Slowly but surely, the U.S. Army is adjusting to the reality of hard-fought, guerrilla wars like the ones we’re fighting in Iraq and Afghanistan, and redirecting its R&D towards a new breed of battlefield technology. This year, it will debut more evidence of this move in a new, wearable set of electronics that detect a sniper’s location. Instead of simply ducking under cover and having to guess where bullets are coming from, the new device will allow soldiers to locate threats and address them.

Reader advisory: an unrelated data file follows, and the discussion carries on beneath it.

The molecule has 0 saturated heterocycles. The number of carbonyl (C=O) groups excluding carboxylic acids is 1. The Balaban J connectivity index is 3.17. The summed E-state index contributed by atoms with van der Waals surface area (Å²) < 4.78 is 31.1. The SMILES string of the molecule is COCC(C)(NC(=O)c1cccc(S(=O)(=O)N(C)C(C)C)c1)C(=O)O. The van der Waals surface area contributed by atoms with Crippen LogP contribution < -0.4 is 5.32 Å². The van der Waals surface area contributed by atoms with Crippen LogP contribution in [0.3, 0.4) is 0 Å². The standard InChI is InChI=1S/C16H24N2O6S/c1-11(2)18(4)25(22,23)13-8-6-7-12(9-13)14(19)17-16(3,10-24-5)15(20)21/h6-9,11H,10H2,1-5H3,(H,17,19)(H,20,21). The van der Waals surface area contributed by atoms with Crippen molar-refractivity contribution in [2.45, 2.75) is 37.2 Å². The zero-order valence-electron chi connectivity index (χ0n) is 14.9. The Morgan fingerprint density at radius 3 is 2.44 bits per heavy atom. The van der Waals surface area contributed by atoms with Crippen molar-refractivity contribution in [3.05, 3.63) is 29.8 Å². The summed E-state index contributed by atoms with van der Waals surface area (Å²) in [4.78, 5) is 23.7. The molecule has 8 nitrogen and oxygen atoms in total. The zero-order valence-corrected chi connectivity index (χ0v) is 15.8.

The unit weighs a mere 6.4 ounces, and is three inches square. It works by ignoring ambient noise and detecting the sound of gunfire. When that occurs, it alerts the wearer, then calculates the direction and distance of the source of the shots. A larger version of the technology can also be mounted on a moving vehicle, and it’s capable of detecting shots even while moving at 50 mph. What’s not clear yet is just how widespread the technology will be. The military under Donald Rumsfeld infamously skimped on outfitting troops, but since then has rapidly deployed armor and vehicles. Still, expensive but promising equipment often fades into obscurity as military planners do their cost/benefit calculations.